Anyone who has ever gone through the hiring process at Disney World and then decides to apply for a job at the University of Colorado Hospital might be struck by certain similarities. For one thing, applicants are asked to watch a video before even writing their name and address on an application. The video covers the hospital’s high standards, the value it places on well-developed social skills and its dress code and also addresses its intolerance for behavior ranging from telephone rudeness to smoking. "Even before they are hired, we ask if they can uphold our values," says Donna Koeppel, the hospital’s vice president of human resources.
Call it workforce reinvention with a scoop of Disney magic thrown in. Call it a great way of immediately getting rid of 10 percent of job applicants, who undoubtedly would have never worked out in the first place. Whatever it’s called, the Walt Disney Co. is so good at selling its people-management ideas that it has packaged them under the Disney Institute brand and is happily disseminating them to corporations throughout the nation, including Chevron, BMW, PricewaterhouseCoopers, Siemens Medical and Bank of America. The Institute, which has a staff of 20 instructors, is to the outside world what the internal training center Disney University is to theme-park employees--a citadel of knowledge about professional development, known as "the business behind the magic."
Once housed in its own building at Disney World, the Institute now offers programs at six resort convention hotels and at convention or meeting sites in various cities. Disney doesn’t release information about how many people go through the Institute or how much revenue it generates, but some of the current offerings indicate the kind of numbers involved. One tour package put out by Florida Unlimited Incentives offers three nights at a Disney resort hotel, an Institute management program and goodies such as a park pass. The price: $3,495 a person. The Society for Human Resource Management last month sponsored a two-and-a-half-day Institute program for $2,395 per person, not including hotel costs or theme-park tickets.
Getting a jump start on defining an employer’s culture by showing job applicants a video before even asking them to fill out an application is right out of the Walt Disney Co.’s playbook. The 3,500-employee University of Colorado Hospital, located in a Denver suburb, is one of many large employers that have sent key executives on a pilgrimage to Disney World for advice on how to hire, train and motivate a workforce. When Koeppel’s hospital decided to reinvent itself around the concept of patient service, Disney turned out to be the best example of what they wanted to accomplish. "Passion for the guest was one of the Disney concepts we wanted to build into our organization," Koeppel says. Passion, as Disney spokesman Terry Brinkoetter defines it, is "creating the ultimate guest experience," one that often includes reaching people on an emotional basis. "That is the heart and soul of our business," he says. "Disney is not shy. We go for the heartstrings."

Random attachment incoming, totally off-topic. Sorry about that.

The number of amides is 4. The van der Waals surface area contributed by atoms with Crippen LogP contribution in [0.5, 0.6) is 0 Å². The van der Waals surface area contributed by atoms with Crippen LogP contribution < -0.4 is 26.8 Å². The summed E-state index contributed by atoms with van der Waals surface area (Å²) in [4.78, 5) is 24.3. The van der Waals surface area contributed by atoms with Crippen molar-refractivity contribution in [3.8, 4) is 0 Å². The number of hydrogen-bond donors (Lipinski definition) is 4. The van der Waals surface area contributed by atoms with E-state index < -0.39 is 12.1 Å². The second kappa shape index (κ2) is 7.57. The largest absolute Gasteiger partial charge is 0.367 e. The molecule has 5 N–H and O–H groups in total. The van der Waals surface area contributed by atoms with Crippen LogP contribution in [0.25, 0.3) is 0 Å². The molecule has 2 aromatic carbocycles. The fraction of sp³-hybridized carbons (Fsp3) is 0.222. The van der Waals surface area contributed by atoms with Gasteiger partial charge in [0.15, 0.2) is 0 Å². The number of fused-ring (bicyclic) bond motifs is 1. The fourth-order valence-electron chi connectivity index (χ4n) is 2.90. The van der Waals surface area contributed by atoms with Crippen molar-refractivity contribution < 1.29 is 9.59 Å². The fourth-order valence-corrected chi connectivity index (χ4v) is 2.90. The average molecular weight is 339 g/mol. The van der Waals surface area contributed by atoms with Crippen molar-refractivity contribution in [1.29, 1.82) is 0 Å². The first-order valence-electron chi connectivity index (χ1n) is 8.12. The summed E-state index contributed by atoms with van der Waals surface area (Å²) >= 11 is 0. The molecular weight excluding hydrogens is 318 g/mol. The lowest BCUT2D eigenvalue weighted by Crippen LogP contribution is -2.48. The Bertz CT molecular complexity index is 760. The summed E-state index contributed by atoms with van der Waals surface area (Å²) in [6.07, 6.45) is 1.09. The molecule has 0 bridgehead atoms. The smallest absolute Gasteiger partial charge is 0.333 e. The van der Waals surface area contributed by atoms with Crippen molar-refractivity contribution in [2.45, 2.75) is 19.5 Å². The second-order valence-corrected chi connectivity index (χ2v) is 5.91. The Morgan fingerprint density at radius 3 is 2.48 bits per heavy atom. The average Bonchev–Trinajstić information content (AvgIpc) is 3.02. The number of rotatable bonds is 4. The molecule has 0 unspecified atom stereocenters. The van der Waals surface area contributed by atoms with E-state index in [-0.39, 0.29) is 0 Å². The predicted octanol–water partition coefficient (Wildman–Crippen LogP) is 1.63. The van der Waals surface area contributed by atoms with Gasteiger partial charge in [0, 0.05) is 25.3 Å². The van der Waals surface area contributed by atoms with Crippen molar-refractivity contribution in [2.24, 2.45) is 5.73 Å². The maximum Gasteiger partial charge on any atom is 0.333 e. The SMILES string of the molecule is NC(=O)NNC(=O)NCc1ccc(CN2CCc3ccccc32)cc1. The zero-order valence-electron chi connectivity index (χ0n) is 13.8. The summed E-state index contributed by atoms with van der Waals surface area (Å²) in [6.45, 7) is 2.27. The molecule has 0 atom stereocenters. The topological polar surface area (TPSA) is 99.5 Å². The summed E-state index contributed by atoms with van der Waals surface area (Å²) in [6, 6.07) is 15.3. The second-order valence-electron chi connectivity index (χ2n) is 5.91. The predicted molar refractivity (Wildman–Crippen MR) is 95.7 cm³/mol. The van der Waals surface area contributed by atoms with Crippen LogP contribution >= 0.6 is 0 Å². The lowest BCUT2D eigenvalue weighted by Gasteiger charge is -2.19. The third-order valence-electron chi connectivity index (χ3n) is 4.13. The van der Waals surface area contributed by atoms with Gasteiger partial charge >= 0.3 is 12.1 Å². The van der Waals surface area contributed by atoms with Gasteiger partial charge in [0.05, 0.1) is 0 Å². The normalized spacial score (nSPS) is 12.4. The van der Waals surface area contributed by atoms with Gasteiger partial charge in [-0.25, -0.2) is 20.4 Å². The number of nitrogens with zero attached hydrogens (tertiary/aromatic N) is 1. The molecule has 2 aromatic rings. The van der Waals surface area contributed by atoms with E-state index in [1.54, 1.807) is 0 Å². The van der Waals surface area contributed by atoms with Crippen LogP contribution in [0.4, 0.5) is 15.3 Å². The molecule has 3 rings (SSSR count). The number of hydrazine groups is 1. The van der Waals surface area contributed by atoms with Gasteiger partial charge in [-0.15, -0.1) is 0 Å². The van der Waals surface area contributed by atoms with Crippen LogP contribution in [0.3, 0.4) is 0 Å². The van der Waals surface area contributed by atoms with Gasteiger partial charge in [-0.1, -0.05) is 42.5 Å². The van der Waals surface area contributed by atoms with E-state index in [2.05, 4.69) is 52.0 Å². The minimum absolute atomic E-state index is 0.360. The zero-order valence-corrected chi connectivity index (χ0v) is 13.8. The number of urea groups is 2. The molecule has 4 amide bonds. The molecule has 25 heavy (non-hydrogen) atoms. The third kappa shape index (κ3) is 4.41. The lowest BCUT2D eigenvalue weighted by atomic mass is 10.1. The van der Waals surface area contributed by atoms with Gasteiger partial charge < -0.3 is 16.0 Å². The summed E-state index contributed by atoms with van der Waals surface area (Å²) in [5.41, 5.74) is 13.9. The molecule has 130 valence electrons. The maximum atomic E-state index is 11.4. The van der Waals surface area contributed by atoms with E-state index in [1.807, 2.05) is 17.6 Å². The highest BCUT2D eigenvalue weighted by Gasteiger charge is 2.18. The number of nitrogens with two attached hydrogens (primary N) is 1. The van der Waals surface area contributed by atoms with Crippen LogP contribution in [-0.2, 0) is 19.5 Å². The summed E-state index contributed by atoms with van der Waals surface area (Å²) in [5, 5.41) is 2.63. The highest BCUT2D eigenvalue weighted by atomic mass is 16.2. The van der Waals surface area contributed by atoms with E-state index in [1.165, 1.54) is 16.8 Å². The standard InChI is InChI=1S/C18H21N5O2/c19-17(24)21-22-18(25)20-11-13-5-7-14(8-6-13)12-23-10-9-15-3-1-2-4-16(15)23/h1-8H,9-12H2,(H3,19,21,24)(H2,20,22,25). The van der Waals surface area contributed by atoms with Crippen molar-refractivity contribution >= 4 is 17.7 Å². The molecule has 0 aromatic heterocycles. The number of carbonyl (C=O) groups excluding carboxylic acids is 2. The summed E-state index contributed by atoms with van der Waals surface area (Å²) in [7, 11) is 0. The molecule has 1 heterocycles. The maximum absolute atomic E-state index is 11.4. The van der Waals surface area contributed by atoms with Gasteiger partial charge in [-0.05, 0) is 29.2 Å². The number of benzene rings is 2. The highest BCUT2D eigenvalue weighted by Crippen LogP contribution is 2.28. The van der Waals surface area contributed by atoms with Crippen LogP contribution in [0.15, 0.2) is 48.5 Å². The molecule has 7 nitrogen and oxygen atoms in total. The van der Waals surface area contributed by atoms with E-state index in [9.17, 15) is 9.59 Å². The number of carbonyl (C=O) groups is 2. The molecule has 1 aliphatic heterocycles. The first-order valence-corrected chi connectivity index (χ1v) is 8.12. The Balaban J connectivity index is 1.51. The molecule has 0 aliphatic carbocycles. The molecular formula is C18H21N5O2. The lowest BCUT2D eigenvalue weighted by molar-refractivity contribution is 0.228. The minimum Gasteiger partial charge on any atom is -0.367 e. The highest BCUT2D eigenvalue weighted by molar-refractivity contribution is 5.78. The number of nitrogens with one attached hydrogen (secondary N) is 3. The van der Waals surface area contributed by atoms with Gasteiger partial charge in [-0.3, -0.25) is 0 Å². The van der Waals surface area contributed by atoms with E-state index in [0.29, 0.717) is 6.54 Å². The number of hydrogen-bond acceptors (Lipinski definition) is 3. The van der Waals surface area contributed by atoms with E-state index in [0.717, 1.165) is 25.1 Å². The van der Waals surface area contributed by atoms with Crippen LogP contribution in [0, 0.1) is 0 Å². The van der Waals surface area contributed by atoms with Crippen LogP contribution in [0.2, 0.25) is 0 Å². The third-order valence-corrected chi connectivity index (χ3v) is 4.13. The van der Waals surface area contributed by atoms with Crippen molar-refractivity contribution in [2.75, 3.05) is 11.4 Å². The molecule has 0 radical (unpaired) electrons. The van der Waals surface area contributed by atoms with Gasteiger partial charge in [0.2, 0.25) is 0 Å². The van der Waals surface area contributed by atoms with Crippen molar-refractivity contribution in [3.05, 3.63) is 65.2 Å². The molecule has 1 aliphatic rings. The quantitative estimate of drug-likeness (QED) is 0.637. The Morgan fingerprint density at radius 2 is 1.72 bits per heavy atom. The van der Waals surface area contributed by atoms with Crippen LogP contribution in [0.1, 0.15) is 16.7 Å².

Workforce-management programs are a bright spot for Disney at a time when top executives at the Magic Kingdom are under fire. At center stage, dissident shareholders led by former directors Roy Disney and Stanley Gold are in rebellion. Punishing criticism is aimed at CEO Michael Eisner. And Comcast Corp. made a hostile bid, valued at $66 billion, to take over the company in February, only to withdraw it in April. But in the wings, Disney’s human resources divisions continue to hum along. And now the storied company moves its workforce-management practices as a product, much as it sells its film, television, retailing and theme parks, though on a smaller, less public scale.
Disney World, with a workforce of 54,000--about half of them union members--is the incubator for many of the programs. Company-wide, Disney’s theme parks, media networks, movies, retail stores and other operations generate $27 billion in revenue a year, operate in 42 countries and have a worldwide payroll of 112,000 employees. But Disney World, the largest of its theme parks and one of the top destination resorts in the world, is where the entertainment company’s workers interact most frequently with the public and where its theories about training and developing a focused workforce are most often tested.
The formula is relatively simple. Beginning with Walt Disney himself, the company has always thought that the best way to produce satisfied theme-park customers is with well-trained, dedicated cast members, as it calls its employees. Disney’s approach is deceptively simple--design a workforce culture that is aligned with its business model to get customers into the parks, make them happy and create a peak experience with enough "magic" to bring them back again and again. "You can build, create and design the most wonderful place in the world, but it takes people to make that work," says Bruce Jones, programming director at the Disney Institute. Only when you get the right people, Jones says, is it possible to create a culture that customers can depend on for "clean, friendly fun." But it is not nearly as easy as it sounds. "It takes an extraordinary amount of work," he says. Adds Koeppel, "There is nothing rocket science about it, but it is hard, hard to do."